The opinion of the court was delivered by: Bua, District Judge.
This case is brought under Section 301 of the Labor-Management
Relations Act, 29
395 U.S.C. § 185. Jurisdiction is based on Section 301(a). Venue is
proper under 28 U.S.C. § 1391.
Plaintiff (the "Union") is an unincorporated labor organization
whose principal office is located in Chicago, Illinois. Defendant
(the "Employer") is an Illinois corporation having its offices in
Harvey, Illinois. Defendant's business is the distribution of
beer, primarily by the case.
Plaintiff and Defendant entered into a collective bargaining
contract (the "agreement") effective from May 1, 1979 to April
30, 1982. The agreement sets out, inter alia, a detailed
grievance procedure to be followed in the event that a grievance
should arise. Under this procedure, set out in Article 47, any
grievances relating to the discharge of an employee must be
presented within five working days after the grievance arises.
Upon notice of the grievance, the Employer and the Union have
five working days to meet and reach a settlement regarding the
matter. Should such a settlement not be reached within the time
allotted, the matter is to be submitted to a Joint Committee
comprised of two representatives of the Employer and two
representatives of the Union. The Joint Committee is required to
meet within seven days of notification of the matter and is
required to reach a decision within three days thereafter. If the
Joint Committee is deadlocked, the matter is, on election of
either party, submitted to an arbitrator selected according to
agreed upon procedures. The conclusions of the Joint Committee
and the arbitrator are final and no strike or lockout is
permitted pending a final determination.
The agreement further provides in Article 33, § 1(e), that no
assigned distributor route shall be discontinued where an average
of at least 1,000 cases per week have been sold during the
preceding four-week period.
Vierk Corporation was formed in 1977 when Vierk Distributing
acquired the rights to distribute additional brands of beer in
the south suburbs of Chicago. Employees who previously had worked
at Vierk Distributing were employed by Vierk Corporation to
handle the new routes.
The makeup of Vierk Corporation is very similar to that of
Vierk Distributing. The two have common physical facilities and
within such facilities do not segregate their operations except
by brand of beer. Further, numerous individuals, including the
General Manager, the Warehouse Supervisor, and various clerical
workers and mechanics hold identical positions with both
companies. Finally, both companies are owned by the same
individuals, the Vierk family, and share corporate officers.
It was decided that Vierk Corporation would shut down
operations and transfer its routes to Vierk Distributing in late
October, 1981. Apparently, having two separate entities was not
as profitable as had been hoped. However, at no time did any of
the seven Vierk Corporation routes fall below a delivery rate of
1,000 cases per week.
Before Vierk Corporation was closed, company and union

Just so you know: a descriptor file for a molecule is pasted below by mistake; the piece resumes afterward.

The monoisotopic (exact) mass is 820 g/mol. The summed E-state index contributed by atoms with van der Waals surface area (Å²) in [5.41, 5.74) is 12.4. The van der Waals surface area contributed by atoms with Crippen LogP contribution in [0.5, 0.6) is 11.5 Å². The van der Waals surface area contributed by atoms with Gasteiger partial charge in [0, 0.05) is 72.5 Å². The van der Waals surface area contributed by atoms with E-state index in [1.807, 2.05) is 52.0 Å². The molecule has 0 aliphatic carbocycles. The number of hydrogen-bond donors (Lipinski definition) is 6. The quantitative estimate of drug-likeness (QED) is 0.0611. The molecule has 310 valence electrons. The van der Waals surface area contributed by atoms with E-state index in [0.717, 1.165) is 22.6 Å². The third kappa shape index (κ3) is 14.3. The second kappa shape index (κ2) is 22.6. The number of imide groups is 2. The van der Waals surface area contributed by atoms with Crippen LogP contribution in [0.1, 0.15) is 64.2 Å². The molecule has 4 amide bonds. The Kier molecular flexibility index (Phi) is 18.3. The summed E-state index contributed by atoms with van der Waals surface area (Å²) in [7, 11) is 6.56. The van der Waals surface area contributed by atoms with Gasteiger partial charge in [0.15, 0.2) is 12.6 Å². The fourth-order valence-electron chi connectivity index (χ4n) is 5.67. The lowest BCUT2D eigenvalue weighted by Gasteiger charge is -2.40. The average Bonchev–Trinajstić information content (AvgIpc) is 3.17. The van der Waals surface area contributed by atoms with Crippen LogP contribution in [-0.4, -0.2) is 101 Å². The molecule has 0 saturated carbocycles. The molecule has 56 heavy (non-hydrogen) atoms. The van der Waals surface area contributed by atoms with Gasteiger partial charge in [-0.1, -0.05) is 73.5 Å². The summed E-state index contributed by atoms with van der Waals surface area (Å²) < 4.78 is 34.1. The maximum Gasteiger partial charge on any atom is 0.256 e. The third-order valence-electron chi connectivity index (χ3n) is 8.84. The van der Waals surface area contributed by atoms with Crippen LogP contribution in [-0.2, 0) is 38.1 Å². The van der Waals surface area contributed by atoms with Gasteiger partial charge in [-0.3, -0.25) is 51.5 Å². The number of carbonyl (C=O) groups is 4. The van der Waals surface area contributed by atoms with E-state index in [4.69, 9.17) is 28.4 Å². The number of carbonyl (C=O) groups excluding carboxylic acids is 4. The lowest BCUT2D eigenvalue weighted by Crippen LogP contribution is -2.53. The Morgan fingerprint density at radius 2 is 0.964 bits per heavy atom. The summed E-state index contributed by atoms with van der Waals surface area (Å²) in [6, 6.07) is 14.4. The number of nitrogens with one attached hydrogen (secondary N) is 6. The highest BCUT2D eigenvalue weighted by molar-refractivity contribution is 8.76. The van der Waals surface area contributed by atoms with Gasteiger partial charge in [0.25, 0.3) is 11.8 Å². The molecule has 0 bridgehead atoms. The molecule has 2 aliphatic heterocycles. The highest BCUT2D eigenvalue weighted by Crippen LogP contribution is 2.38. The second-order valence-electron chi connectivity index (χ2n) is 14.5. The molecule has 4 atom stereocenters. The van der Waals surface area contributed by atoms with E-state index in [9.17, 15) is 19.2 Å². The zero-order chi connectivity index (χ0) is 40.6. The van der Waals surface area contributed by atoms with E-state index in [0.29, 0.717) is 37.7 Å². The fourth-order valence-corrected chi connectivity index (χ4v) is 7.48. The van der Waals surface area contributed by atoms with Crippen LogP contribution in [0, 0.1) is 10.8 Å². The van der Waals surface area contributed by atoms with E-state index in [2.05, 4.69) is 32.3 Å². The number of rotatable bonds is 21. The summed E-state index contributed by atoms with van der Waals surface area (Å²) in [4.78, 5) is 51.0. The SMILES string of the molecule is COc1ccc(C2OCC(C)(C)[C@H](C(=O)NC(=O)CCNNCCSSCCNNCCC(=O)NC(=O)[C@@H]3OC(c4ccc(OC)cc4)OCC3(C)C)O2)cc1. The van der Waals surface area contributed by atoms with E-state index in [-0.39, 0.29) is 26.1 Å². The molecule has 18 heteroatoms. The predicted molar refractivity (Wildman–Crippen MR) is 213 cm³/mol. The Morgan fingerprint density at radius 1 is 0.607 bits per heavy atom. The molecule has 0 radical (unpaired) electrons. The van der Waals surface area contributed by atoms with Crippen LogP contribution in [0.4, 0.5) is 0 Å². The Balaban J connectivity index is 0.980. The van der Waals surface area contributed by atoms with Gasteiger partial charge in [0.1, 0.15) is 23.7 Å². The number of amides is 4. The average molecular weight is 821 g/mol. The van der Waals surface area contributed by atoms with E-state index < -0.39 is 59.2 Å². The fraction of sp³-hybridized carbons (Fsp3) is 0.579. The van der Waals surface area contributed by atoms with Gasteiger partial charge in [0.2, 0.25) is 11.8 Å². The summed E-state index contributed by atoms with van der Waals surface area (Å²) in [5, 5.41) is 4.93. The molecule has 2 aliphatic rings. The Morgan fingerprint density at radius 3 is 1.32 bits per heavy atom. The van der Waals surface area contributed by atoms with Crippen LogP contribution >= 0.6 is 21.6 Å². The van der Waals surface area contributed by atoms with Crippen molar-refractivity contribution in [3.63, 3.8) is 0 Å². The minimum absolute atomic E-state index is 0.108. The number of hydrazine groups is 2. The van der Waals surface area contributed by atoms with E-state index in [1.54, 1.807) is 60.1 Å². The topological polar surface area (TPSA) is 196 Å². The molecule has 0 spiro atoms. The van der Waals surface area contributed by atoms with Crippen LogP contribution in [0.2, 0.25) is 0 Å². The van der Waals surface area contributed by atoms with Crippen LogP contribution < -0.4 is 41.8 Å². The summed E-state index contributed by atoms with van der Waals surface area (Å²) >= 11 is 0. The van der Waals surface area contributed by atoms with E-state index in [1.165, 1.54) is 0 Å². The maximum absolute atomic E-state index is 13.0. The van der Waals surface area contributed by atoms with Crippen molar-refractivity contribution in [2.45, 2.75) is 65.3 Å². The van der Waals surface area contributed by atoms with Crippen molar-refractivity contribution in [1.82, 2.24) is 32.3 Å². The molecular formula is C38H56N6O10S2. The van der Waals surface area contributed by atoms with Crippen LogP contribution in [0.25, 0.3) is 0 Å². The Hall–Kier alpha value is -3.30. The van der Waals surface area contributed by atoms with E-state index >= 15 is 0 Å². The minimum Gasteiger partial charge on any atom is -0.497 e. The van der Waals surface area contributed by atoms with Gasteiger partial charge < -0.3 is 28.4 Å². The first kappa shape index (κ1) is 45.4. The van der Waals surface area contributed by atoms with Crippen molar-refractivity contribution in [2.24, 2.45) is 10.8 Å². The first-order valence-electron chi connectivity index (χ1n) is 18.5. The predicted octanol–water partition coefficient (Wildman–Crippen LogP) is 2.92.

officials met to discuss the proposed closing and the assumption
of Corporation's routes by Distributing. At this time the Union
refused to consent to any such action as Vierk Corporation's
volume on the routes had not fallen below the base amounts
specified in the agreement. In the meantime, Vierk Corporation
employees were notified of the impending shutdown and that
Distributing would be holding interviews for positions there.
The parties again conferred on October 28, 1981. Again, no
agreement was reached. On the same day, a grievance was filed
against Vierk Corporation for terminating the employees in
violation of the agreement. As the Employer and the Union had
been unable to reach an agreement in the prior meetings, a
meeting of the Joint Grievance Committee was called and was held
on October 30, 1981. At the meeting, Thomas Higgins, General
Manager of both Vierk entities, presented the case for the
company. In accord with general Committee policy, no attorneys
were present at
this meeting. Furthermore, no transcript of the proceedings was
At issue at the meeting was whether termination of the fourteen
Vierk Corporation employees was in violation of Article 33, §
1(e) of the agreement. The Union argued that the agreement had
been violated and that the closing of the Vierk Corporation was a
subterfuge to circumvent the agreement. The company admitted that
no routes had fallen under 1,000 cases per week as required by
the agreement and that Vierk Distributing intended to assume the
routes then held by Vierk Corporation as well as the distribution
rights to the latter's brands. Finally, the company stated that
it would hire six of Vierk Corporation's employees to cover
Distributing's new business.*fn1
By unanimous decision, the Joint Committee decided to uphold
the grievance, thereby determining that should Vierk Corporation
follow through with the terminations of the employees, it would
be in violation of the agreement. Notwithstanding this
determination, however, no remedy was stated in the decision. By
letter of November 2, 1981, Vierk was formally notified of the
Committee's decision. Prior thereto, on October 30, 1981, at the
end of business hours, the layoffs were effective and the
business of Vierk Corporation was terminated.
The parties have filed cross motions for summary judgment
pursuant to Rule 56 of the Federal Rules of Civil Procedure.
Plaintiff, in its motion, urges the Court to rule that the
determination of the Joint Grievance Committee is valid,
complete, and must be enforced by the reinstatement of the
terminated employees and the payment of back pay. Defendant, on
the other hand, requests the Court to uphold the determination of
the Committee as written, that is, without remedy, or in the
alternative, to vacate the decision of the Joint Grievance
Committee. It is argued by ...